China is determined to help more than 40 percent of laid-off workers find jobs this year. It is also determined to maintain urban unemployment at around the 3.5 percent level.
So says Zhang Zuoji, minister of labour and social security, who attributed the growing number of employment opportunities to the ongoing boom of the national economy in recent years. He said the country will face a lot of pressure, as it tries to create new jobs.
Due to economic restructuring, state-owned enterprises (SOEs) have seen many problems such as a large number of laid-off workers, mounting housing subsidies and an increasing demand for pensions.
The Ministry of Labor and Social Security predicts the number of people who have been laid-off from SOEs and are still out of work will total about 6.5 million this year.
Furthermore, 8 million new laborers, including new graduates and new job-seekers, have added to the 14 million people who were laid-off during the ninth Five-Year Plan period (1996-2000). This all creates problems for the state’s re-employment efforts.
What makes the situation even more complicated is the flow of rural “surplus” laborers into cities. It is estimated that there are 150 million of them already.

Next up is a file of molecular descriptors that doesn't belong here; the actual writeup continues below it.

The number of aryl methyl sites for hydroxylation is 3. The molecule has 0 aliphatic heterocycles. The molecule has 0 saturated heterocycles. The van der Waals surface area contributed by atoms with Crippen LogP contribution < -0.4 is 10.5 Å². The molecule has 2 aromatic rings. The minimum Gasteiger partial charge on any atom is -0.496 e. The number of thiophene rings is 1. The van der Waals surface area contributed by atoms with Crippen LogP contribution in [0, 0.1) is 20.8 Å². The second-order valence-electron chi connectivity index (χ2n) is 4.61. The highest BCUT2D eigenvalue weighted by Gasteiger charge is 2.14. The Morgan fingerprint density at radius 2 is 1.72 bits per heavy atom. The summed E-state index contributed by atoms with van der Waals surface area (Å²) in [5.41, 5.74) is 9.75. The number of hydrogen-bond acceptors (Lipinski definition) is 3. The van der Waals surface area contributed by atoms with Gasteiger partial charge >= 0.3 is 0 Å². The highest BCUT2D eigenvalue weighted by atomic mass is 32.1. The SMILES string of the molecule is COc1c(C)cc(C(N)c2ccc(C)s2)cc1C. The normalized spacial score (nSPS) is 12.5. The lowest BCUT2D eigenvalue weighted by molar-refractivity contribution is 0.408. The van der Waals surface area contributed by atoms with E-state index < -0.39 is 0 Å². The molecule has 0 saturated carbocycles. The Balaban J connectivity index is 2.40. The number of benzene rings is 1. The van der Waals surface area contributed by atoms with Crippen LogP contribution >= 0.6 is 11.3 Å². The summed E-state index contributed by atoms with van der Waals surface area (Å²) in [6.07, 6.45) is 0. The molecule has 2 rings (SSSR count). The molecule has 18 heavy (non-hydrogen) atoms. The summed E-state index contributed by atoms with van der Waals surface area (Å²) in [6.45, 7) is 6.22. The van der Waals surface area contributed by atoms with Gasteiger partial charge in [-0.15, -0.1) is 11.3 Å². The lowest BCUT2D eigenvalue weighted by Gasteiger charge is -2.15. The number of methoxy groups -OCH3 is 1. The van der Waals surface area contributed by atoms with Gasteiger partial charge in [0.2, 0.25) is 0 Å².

According to Zhang, the government will increase the number of jobs by taking advantage of economic restructuring.
For example, last year, the potential of community service jobs, such as housekeeping and milk delivery, was exploited in large cities such as Beijing and Shanghai, and more laid-off workers will be employed in this sector this year.
Preferential policies such as help with starting new businesses and bank loans for unemployed people from SOEs will be put into effect to help them find new jobs.
Re-employment centers should play a bigger role in helping more laid-off workers get vocational and re-employment training, Zhang added.
(China Daily 02/19/2001)